Mourners lined the route taken by first lady Maria Kaczynska's hearse
US President Barack Obama will attend the funeral of his Polish counterpart Lech Kaczynski, killed in an air crash in western Russia on Saturday.
The leaders of Russia, France and Germany are also due to attend the burial in the city of Krakow on Sunday.
Mr Kaczynski and his wife Maria will be buried in a crypt close to iconic Polish leader Jozef Pilsudski - a decision that has aroused some protest.
Polish officials say elections for a new president will be held in June.
In a parliamentary document they wrote that there were "two possible dates" for the election - 13 or 20 June.
Poland's acting President, Bronislaw Komorowski, is expected to name the exact date after consulting political parties.
Before the crash, Mr Komorowski, the parliamentary speaker, was expected to run against the late president as the official candidate of Prime Minister Donald Tusk's governing Civic Platform Party.
There is speculation that Jaroslaw Kaczynski, twin brother of Lech Kaczynski, may now stand in the late president's place.
The bodies of the presidential couple have been lying in state together at the presidential palace in Warsaw since the remains of the first lady arrived from Moscow on Tuesday, a few days after her husband's repatriation.
The coffins of Poland's first couple are lying in state in Warsaw
A Polish air force band greeted her coffin as it arrived back in Warsaw. Covered in a white and red Polish flag, the coffin was met by the president and the first lady's daughter, Marta, who kneeled down to touch it.
Andre Ladinski, a political commentator, told the BBC that while President Kaczynski was a divisive politician, the first lady was universally admired.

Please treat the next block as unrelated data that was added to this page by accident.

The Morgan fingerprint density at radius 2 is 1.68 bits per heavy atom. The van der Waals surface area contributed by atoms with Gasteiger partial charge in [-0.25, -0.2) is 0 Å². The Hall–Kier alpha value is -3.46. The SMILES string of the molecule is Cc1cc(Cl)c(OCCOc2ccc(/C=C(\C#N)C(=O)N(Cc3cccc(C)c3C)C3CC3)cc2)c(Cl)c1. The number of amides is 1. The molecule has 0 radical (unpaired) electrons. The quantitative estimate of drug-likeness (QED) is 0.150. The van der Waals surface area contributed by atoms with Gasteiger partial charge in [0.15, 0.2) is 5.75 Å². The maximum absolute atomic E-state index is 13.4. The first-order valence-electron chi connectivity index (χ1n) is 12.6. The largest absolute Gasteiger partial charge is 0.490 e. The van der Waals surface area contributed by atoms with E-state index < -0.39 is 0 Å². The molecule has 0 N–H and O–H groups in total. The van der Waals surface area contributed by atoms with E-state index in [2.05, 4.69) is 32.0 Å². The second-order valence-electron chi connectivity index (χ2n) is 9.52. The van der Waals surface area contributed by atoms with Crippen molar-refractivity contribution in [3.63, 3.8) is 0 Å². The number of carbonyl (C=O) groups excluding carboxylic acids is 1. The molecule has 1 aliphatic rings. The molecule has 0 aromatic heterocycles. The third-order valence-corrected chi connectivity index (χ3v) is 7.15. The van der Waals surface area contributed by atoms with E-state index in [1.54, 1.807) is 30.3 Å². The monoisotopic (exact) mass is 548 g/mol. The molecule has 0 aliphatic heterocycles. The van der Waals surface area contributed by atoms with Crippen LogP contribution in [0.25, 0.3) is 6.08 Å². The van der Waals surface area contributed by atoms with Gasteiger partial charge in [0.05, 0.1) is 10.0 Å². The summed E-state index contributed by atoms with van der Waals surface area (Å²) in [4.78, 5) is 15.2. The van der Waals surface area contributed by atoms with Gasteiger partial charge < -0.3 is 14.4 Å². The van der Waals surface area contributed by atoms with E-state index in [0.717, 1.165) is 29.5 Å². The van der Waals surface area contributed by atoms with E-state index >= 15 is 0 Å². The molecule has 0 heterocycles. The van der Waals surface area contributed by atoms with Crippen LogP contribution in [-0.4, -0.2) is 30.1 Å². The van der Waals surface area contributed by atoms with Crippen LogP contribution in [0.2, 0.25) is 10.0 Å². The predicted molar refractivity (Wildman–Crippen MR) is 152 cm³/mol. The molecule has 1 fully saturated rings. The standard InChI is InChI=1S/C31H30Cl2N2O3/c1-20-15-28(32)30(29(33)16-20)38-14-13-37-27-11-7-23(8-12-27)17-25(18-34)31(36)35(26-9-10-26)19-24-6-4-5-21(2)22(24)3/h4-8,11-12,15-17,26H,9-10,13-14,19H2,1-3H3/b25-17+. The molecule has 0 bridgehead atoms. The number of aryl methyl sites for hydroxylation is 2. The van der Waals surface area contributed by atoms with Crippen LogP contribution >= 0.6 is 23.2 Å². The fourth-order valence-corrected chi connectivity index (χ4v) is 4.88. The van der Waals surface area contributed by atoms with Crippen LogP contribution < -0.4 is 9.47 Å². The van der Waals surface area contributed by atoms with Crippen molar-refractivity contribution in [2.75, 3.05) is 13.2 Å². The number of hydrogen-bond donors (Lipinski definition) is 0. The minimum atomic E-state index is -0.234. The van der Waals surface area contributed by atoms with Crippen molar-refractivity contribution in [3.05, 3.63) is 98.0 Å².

"She was very much liked, loved by people, people really warmed up to her, I would say that not many politicians' wives were so popular as she was," he said.
The couple were among 96 people - many of them senior figures - aboard a Polish government jet that crashed in heavy fog while trying to land in the Smolensk region of Russia.
They had been travelling to attend a memorial service for Polish military officers and others killed en masse by Stalin's secret police at Katyn in 1940.
Polish TV has been broadcasting live images of mourners walking by the closed coffins of the first couple at the presidential palace.
Krakow's Archbishop, Stanislaw Dziwisz, announced that the funeral would begin at 1400 (1200 GMT) on Sunday in the city's medieval Wawel Cathedral, the main burial site of Polish monarchs since the 14th Century and more recent heroes including Josef Pilsudski, who led Poland after independence from Russia in the early part of the last century.
The last Polish leader killed in office, Gen Wladyslaw Sikorski, who died in an air crash in 1943, is also interred there.
Some Poles criticised the decision to bury Mr Kaczynski, who was a divisive political figure in his lifetime, in the cathedral.
Hundreds of people staged a protest in front of the archbishop's residence on Tuesday evening, carrying banners reading: "Not Krakow, not Wawel", and "Are you sure he is the equal of kings?"
Other victims of the crash, whose bodies are believed to have been badly disfigured or burnt in the crash, are being identified by forensic scientists in Moscow. A number of the dead have yet to be retrieved from the wreckage of the plane in the Smolensk region.
The wreckage of the jet is still being searched for bodies
Polish Prosecutor General Andrzej Seremet said on Tuesday that 87 bodies had been recovered and 40 of them identified.
A source in the team set up in Moscow to help the relatives of the dead, who are in the city to identify their loved ones, later told Russian news agency Interfax that 62 bodies had been identified.
Thirty of the bodies are due to be repatriated on Wednesday, the source added.
Russian investigators believe pilot error was to blame for the crash.
The Soviet-built Tu-154 jet's flight recorders have been recovered and data from them is due to be analysed jointly by investigators from both countries.
Russian air traffic controllers who handled the plane have been quoted as saying the Polish crew refused three times to heed advice to divert to another airport.
"The crew did not listen, although the controllers warned them about bad visibility and told them to get ready to fly to a reserve airport," Anatoly Muravyov, one of the controllers who handled the plane, told Russia's Komsomolskaya Pravda newspaper.
There has been speculation in Poland and elsewhere that the plane's pilots may have felt under pressure to land without delay, in order for their passengers to attend the Katyn memorial service on time.
The plane finally hit treetops on its fourth attempt to land.